Overall, these preliminary data represent changes in functional connectivity using fMRI associated with an Ignatian retreat. This preliminary study contributes to the existing literature on the study of meditation, prayer and the associated interconnected networks in the brain that are activated by these practices.

Author Contributions

Conceptualization, N.A.W., D.B.Y., F.B.M., D.A.M. and A.B.N.; methodology, N.A.W., D.B.Y., C.C., M.A., F.B.M., L.Z., B.B., D.A.M. and A.B.N.; formal analysis, C.C., M.A., D.A.M. and A.B.N.; investigation, N.A.W.; resources, F.B.M.; writing—original draft, D.B.Y., F.B.M., D.A.M., and A.B.N.; writing—review and editing, N.A.W., C.C., M.A., L.Z. and B.B.; supervision, N.A.W., F.B.M., D.A.M. and A.B.N.; project administration, N.A.W., D.A.M. and A.B.N.; funding acquisition, D.A.M. All authors have read and agreed to the published version of the manuscript.

Funding

Funding was provided by the Fetzer Institute. (No grant number was provided by the Fetzer Institute).

Institutional Review Board Statement

The study was conducted according to the guidelines of the Declaration of Helsinki, and approved by the Institutional Review Board of Thomas Jefferson University (protocol 11G.488 originally approved on 01/05/12).

Informed Consent Statement

Informed consent was obtained from all subjects involved in the study.

Data Availability Statement

Data can be made available upon reasonable request.

Conflicts of Interest

The authors declare no conflict of interest.

Abbreviations

Rright
Lleft
SFGsuperior frontal gyrus
STGsuperior temporal gyrus
ITGinferior temporal gyrus
PaHCparahippocampus
SMGsupramarginal gyrus
p-uncthe uncorrected p value
p-FDRthe p value corrected for multiple comparisons using the False Discovery Rate method

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Figure 1. Schematic representation of changes in functional connectivity before and after the one-week spiritual retreat. The colored lines represent the connectivity either increased (red colors) or decreased (blue colors). The lines connect the structures involved and are also described in Table 1. Abbreviations: L = left; R = right; PaHC = parahippocampus; OP = Occipital pole; Cereb = cerebellum; Post Cing = posterior cingulate; SFG = superior frontal gyrus; STG = superior temporal gyrus; ITG = inferior temporal gyrus; PostCG = posterior central gyrus; SPL = superior parietal lobule; SMG = supramarginal gyrus.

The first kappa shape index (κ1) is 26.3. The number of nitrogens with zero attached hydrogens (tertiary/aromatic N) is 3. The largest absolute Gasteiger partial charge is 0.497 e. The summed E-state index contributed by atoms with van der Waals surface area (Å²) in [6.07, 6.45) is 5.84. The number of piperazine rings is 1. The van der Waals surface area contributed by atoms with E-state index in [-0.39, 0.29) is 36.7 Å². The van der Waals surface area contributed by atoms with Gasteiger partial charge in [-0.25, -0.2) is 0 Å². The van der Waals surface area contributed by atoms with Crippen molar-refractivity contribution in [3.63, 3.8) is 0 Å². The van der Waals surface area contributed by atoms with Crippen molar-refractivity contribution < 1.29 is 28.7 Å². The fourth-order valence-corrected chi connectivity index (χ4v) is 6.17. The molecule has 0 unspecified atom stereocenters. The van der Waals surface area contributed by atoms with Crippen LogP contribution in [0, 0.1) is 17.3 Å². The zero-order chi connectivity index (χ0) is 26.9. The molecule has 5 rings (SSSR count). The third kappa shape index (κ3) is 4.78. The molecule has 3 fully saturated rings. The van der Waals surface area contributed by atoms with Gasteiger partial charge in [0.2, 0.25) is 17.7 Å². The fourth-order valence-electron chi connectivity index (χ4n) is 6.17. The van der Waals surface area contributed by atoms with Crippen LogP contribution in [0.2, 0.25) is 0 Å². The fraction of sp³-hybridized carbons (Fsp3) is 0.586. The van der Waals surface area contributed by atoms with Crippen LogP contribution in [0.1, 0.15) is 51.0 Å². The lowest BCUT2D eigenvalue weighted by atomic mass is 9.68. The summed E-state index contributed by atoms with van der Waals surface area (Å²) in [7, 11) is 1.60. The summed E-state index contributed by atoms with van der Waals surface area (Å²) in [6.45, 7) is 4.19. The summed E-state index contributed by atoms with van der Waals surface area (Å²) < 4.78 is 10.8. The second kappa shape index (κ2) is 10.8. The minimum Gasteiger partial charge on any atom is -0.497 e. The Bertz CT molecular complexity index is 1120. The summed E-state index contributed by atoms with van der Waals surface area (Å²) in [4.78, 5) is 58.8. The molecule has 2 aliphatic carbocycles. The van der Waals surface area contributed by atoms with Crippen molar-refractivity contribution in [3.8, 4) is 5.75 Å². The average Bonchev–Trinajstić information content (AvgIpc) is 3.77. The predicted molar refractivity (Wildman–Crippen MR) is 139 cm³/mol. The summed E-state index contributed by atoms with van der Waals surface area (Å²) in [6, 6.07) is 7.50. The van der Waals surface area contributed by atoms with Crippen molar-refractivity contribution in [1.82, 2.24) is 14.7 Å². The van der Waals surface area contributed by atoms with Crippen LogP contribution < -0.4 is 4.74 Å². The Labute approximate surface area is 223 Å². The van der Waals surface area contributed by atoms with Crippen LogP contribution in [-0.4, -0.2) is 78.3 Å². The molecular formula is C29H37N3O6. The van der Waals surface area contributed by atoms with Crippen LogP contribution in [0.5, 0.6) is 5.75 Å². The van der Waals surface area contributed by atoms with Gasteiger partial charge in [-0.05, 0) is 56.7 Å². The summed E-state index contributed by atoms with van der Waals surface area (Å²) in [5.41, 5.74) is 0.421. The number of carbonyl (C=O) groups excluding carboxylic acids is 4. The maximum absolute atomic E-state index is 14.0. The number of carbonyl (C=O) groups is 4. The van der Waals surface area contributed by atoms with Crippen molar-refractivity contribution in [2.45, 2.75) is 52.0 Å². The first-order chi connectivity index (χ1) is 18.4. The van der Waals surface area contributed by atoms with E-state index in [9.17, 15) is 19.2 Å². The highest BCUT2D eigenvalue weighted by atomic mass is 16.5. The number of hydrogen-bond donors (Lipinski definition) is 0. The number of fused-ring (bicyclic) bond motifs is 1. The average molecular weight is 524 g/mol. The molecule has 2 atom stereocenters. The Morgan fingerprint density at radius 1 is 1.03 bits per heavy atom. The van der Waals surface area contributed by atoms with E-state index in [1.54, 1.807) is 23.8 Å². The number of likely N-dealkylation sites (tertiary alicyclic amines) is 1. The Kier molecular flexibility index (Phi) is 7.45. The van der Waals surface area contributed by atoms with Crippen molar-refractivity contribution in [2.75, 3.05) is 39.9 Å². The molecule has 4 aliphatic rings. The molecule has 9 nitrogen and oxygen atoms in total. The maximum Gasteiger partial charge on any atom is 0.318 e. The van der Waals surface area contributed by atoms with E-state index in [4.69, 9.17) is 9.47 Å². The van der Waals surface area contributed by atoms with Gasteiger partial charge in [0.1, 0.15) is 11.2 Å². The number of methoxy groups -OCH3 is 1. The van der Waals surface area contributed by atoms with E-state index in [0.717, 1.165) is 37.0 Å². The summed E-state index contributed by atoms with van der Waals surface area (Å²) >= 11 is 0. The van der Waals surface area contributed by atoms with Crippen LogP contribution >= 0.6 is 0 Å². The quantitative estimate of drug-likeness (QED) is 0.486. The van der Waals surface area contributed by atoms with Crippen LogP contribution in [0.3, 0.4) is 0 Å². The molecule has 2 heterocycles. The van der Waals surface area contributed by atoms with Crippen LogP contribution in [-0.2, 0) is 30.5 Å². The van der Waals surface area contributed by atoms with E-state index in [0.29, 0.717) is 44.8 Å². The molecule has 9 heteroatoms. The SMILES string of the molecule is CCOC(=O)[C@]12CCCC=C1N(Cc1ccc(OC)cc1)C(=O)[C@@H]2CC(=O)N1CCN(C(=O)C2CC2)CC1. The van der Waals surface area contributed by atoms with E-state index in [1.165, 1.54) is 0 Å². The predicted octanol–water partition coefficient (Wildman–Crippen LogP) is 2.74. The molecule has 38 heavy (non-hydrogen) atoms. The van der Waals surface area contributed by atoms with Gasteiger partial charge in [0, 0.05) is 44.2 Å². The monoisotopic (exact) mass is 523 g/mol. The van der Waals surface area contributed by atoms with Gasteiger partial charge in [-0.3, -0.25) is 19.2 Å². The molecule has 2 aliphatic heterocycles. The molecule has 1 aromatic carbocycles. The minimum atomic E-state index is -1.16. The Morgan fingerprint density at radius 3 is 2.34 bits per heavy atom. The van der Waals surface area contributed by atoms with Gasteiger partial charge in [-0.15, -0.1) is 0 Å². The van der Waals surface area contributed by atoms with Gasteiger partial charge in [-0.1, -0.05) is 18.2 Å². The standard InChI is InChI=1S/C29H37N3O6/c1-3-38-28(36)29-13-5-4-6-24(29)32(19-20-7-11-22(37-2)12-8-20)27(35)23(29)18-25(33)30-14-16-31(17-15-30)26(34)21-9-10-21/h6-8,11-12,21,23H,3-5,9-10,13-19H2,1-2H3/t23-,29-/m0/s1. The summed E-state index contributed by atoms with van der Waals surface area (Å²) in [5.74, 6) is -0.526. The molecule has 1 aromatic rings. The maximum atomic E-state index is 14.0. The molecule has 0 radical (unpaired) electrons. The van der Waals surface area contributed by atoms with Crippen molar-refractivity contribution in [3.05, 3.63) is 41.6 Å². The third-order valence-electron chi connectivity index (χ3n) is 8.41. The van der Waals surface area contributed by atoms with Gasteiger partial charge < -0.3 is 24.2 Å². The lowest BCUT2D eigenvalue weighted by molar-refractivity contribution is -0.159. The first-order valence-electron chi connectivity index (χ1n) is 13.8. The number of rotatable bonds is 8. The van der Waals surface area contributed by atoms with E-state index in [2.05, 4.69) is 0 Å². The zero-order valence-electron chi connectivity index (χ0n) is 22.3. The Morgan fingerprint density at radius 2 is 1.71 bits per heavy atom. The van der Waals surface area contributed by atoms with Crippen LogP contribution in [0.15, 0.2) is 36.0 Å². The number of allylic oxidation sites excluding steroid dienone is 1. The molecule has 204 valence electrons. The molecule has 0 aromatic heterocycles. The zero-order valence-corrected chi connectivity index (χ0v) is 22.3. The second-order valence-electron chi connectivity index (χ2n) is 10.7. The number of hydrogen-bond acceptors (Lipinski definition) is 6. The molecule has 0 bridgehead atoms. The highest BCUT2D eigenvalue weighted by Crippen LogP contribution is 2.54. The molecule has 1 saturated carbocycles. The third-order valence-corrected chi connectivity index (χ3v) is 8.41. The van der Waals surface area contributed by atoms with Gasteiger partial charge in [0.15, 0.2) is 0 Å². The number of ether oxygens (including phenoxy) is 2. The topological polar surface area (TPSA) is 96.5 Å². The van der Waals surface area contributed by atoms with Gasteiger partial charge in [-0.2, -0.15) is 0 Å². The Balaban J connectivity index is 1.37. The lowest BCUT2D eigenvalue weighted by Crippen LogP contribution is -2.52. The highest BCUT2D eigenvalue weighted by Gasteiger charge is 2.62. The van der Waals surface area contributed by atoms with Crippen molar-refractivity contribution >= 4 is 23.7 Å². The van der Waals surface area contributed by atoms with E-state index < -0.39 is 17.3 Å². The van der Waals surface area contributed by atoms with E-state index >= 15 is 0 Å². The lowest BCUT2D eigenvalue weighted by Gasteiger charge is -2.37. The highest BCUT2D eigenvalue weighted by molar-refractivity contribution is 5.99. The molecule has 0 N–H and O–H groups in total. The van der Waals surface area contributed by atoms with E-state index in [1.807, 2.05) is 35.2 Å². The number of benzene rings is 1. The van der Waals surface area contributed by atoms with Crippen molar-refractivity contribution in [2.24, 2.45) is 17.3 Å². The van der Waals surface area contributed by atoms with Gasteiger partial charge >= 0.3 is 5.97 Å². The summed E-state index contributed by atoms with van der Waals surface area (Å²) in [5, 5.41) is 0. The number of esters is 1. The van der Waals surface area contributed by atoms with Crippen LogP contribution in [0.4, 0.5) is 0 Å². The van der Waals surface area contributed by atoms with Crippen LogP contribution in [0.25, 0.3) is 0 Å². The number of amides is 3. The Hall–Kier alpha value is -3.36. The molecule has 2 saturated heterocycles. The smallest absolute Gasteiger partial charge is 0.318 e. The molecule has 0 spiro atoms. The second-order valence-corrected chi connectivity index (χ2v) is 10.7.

Figure 1. Schematic representation of changes in functional connectivity before and after the one-week spiritual retreat. The colored lines represent the connectivity either increased (red colors) or decreased (blue colors). The lines connect the structures involved and are also described in Table 1. Abbreviations: L = left; R = right; PaHC = parahippocampus; OP = Occipital pole; Cereb = cerebellum; Post Cing = posterior cingulate; SFG = superior frontal gyrus; STG = superior temporal gyrus; ITG = inferior temporal gyrus; PostCG = posterior central gyrus; SPL = superior parietal lobule; SMG = supramarginal gyrus.
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Table 1. Results from rsBOLD analysis.
Table 1. Results from rsBOLD analysis.
StructuresStatisticp-uncp-FDR
Post Cingulate: R SFGT(13) = 5.370.00010.017
Post Cingulate: L PallidumT(13) = 5.300.00010.020
L SPL: L STGT(13) = −4.910.00030.038
R ITG: R SMGT(13) = −7.420.00000.001
R Cerebellum: R HippocampusT(13) = −4.990.00020.033
L Cerebellum: R PaHCT(13) = −4.900.00030.039
Vermis: L CuneusT(13) = −5.400.00010.017